White Othello, black Anne Boleyn. Colours of the political palette

It's not about whether someone is a racist; it's about how immune they are to accusations. The word "racism" no longer works like a whip but like a taser. Few people will dare to ignore or laugh at the accusations.

It is increasingly difficult to understand the complexities that surround the sensitive field of combating racism. If someone dresses up as a black man, it is terrible. If a dark-skinned actor plays a historical figure everyone knows was white, such as Anne Boleyn in a recent production, that's good. If a company produces cosmetics intended for skin whitening, it isn't good at all. However, if I rename the same products as “ illuminating”, that's fine. Bronzing cosmetics somehow slipped through the cracks, but what if skin-darkening agents were manufactured? It would probably be awful, but the problem does not exist for now due to the lack of demand. Or maybe, on the contrary, the demand would be good?

Who is Othello?

So, let's consider this specific example: can Othello be white? Of course not if we stick to tragedy written by Shakespeare. Could Othello be played by a white person, an appropriately made-up actor or a singer when Verdi's opera is performed? Not anymore, because what was obvious for centuries today would be a manifestation of racism. So what are we supposed to do? Common sense would dictate that you stay away from "Othello" unless you have a dark-skinned performer around, which is not a problem in the case of actors but more difficult in the case of singers.

But one might say such drama is obsolete in its original form, dating four hundred years back. And thus, "Othello", performed at the New York Metropolitan Opera in 2015, opened a new path. Shakespeare's hero was white, and the Latvian singer Aleksandrs Antonenko gained a memorable place in the long history of opera. So, The Met took the lead, somewhat undeservedly, because a year earlier, Australian tenor Stuart Skelton had already appeared as the white Othello on the stage of the English National Opera.

SIGN UP TO OUR PAGE However, racism trackers, in this particular case, fall into a trap. Othello was not a Negro (the drama takes place in Cyprus, and it was difficult to find Negroes there); he was a Moor - and therefore an Arab. Arabs are not a discriminated minority, and dressing up as an Arab is not frowned upon, at least for the time being. To make matters even worse, the Moors are considered white. The unfortunate Othello falls victim to an ideological fervour that should not concern him at all.

The Old Maid, the Black Peret must disappear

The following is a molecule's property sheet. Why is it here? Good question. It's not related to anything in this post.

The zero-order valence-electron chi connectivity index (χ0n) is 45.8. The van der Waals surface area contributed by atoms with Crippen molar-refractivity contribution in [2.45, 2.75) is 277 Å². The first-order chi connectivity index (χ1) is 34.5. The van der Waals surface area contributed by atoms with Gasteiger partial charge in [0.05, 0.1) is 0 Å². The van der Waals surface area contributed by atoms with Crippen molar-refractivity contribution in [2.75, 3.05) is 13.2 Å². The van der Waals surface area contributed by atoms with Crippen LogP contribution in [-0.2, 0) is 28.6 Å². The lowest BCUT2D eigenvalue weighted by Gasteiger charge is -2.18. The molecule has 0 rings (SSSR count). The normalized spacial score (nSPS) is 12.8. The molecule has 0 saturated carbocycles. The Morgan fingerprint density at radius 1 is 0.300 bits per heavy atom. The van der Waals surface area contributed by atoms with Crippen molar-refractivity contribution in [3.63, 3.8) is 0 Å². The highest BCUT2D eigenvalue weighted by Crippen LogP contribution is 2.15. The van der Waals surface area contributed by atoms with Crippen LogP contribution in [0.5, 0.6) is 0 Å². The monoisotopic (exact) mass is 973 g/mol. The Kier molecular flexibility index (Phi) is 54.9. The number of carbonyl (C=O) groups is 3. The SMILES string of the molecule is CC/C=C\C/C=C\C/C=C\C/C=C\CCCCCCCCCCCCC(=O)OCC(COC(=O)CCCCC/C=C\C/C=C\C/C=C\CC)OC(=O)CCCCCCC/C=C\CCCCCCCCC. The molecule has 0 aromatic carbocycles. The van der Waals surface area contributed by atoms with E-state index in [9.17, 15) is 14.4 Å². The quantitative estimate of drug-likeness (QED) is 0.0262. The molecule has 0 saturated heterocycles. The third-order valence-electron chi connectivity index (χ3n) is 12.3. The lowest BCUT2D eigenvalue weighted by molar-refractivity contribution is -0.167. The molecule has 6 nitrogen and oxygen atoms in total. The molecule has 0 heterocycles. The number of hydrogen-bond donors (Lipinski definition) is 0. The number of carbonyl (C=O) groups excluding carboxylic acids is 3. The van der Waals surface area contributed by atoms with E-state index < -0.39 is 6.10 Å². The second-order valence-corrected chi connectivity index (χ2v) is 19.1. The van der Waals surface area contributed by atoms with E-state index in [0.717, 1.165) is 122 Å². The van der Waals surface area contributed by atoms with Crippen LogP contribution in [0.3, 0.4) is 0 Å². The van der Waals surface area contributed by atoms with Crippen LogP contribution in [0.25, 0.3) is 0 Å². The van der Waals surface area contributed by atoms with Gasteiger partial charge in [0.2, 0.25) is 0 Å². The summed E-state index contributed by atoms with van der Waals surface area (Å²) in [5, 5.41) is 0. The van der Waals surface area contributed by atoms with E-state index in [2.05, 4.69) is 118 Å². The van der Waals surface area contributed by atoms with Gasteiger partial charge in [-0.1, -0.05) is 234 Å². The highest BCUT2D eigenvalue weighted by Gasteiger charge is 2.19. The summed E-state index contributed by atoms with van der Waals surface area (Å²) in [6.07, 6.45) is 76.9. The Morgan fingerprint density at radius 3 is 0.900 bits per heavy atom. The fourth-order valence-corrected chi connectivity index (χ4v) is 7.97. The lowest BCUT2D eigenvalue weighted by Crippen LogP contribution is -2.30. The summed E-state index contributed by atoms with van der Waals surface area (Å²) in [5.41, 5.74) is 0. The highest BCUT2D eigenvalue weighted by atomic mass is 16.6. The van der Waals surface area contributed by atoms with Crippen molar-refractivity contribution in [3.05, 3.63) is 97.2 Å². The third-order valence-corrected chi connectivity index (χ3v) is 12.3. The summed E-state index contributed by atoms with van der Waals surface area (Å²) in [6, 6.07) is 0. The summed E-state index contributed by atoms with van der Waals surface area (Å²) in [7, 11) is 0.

Every year, at the end of November, a highly anticipated guest arrives in the cities of the Netherlands and Belgium. This is Sinterklaas (by name, the equivalent of Saint Nicholas, although this is not quite the same). The entourage of time-honoured traditional helpers usually accompanies him along the way. Sinterklaas arrives by ship, travelling from Spain, and is greeted happily by all the inhabitants. Especially the younger ones are excited, which is completely understandable. They express their enthusiasm because his arrival begins the pre-Christmas fun time, which lasts until December 6.

Entire generations have grown up in this tradition, which has never been in doubt. Until progressive activists appeared on the scene and questioned the presence of Sinterklaas's helpers, known as the “Black Peters”. Zwarte Piet, a friendly guy painted black with curly black hair and full red lips, is the most popular parade participant because he entertains the audience and hands out gifts to children. For the Dutch, Zvarte Piet is the quintessence of good, truly Dutch tradition. Opponents see it as a relic of the Netherlands' colonial past and a living manifestation of racism that must disappear.

The “Kick Out Zwarte Piet” organisation has tried to eliminate the Black Peters family for over ten years. Not without effects, because although initially, the Dutch swore that they would never let Zwarte Piet disappear from their lives, years of persistent anti-Piet propaganda took their toll. Many people were convinced that tradition is tradition, but you cannot hurt anyone's feelings, even if those offended are the minority and the immigrants.

Prime Minister Mark Rutte's policy change could have been important. Not long ago, he didn't see anything wrong about Black Peter; indeed! – he revealed that he enjoyed being one when he was young. "Piet is just black, that's all," he said. Eventually, however, he relented. He did not go so far as to recommend that Peter could be subjected to the "cancelling" that is so desired today, i.e. removing him from games, but he expressed hope that the tradition would die a natural death over time. Black Peter’s faithful - conservatives and right-wing parties - fervently believe this will never happen.